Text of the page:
2020 was Europe’s warmest year recorded, and seasonally winter 2019/20 and autumn 2020 were also the warmest recorded. Winter 2020, meaning December 2019 to February 2020, exceeded the previous warmest of 2016 by almost 1.4°C, while autumn (September to November 2020) passed the old record set in 2006 by 0.4°C. In addition, western Europe experienced a significant heatwave in late July and early August. The next four warmest years for Europe also happened during the last decade.
A full and detailed analysis of Europe’s climate will be released in April when Copernicus presents its annual European State of the Climate 2020.
Carlo Buontempo, Director of the Copernicus Climate Change Service (C3S), comments: “2020 stands out for its exceptional warmth in the Arctic and a record number of tropical storms in the North Atlantic. It is no surprise that the last decade was the warmest on record, and is yet another reminder of the urgency of ambitious emissions reductions to prevent adverse climate impacts in the future.”
CO2 concentrations continue to rise in 2020
Monthly global CO2 concentrations from satellites (top panel) and derived annual mean growth rates (bottom panel) for 2003-2020. Top: column-averaged CO2 (XCO2) based on the C3S/Obs4MIPs (v4.2) consolidated (2003-2019) and CAMS preliminary near-real time data (2020) records. The listed numerical values in red indicate annual XCO2 averages. Bottom: Annual mean XCO2 growth rates derived from data shown in the top panel. The listed numerical values correspond to the growth rate in ppm/year including an uncertainty estimate in brackets. Source: University of Bremen for Copernicus Climate Change Service and Copernicus Atmosphere Monitoring Service/ECMWF
Analysis of satellite data reveals that carbon dioxide concentrations have continued to rise in 2020 reaching an unprecedented global column-averaged maximum of approximately 413.1 ppm. The estimated annual mean XCO2 growth rate for 2020 was 2.3 ± 0.4 ppm/year. This is less than the growth rate in 2019, which was 2.5 ± 0.2 ppm/year and also less than the 2.9 ppm/year increase in 2015 and 2016. However, 2015 and 2016 experienced a strong El Niño climate event, which resulted in a larger atmospheric growth rate due to a weaker than normal uptake of atmospheric CO2 by land vegetation and large CO2 wildfire emissions, particularly in Indonesia in those years. The wildfires in the Arctic and Australia in 2020, although of unprecedented magnitude in their regions, represent only a small fraction of global fire emissions.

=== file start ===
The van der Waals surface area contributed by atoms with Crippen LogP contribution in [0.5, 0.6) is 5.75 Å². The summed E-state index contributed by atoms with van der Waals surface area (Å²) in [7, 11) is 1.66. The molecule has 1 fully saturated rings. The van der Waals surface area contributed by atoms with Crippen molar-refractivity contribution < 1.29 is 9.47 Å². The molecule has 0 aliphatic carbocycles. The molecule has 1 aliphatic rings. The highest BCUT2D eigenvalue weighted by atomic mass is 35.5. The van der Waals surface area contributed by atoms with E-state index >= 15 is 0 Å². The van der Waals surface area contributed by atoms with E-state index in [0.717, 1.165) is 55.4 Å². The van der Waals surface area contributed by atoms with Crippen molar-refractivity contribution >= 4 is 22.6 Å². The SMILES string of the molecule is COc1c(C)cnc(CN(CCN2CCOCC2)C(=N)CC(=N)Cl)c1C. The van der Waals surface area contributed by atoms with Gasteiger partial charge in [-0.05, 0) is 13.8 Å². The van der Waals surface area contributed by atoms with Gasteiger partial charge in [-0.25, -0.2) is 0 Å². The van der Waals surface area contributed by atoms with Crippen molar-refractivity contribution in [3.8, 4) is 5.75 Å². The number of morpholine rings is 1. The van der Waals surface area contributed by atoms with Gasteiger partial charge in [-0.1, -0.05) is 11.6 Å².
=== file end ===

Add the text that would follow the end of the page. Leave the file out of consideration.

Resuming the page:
Vincent-Henri Peuch, Director of the Copernicus Atmosphere Monitoring Service (CAMS), comments: “While carbon dioxide concentrations have risen slightly less in 2020 than in 2019, this is no cause for complacency. Until the net global emissions reduce to zero, CO2 will continue to accumulate in the atmosphere and drive further climate change.”
In the context of the COVID-19 pandemic, it has been estimated by the Global Carbon Project that there was a reduction of around 7% of fossil CO2 emissions.
“To what extent this was a factor in the lower total increase is debatable though, as the variations in global growth rate are dominated by natural processes. We must continue efforts to decrease CO2 net emissions to reduce the risk of climate-related change”, Vincent-Henri Peuch adds.
“The extraordinary climate events of 2020 and the data from the Copernicus Climate Change Service show us that we have no time to lose. We must come together as a global community, to ensure a just transition to a net zero future. It will be difficult, but the cost of inaction is too great, which is why the commitments made under our European Green Deal are so very necessary”, highlights Matthias Petschke, Director for Space, European Commission’s Directorate-General for Defence industry and Space.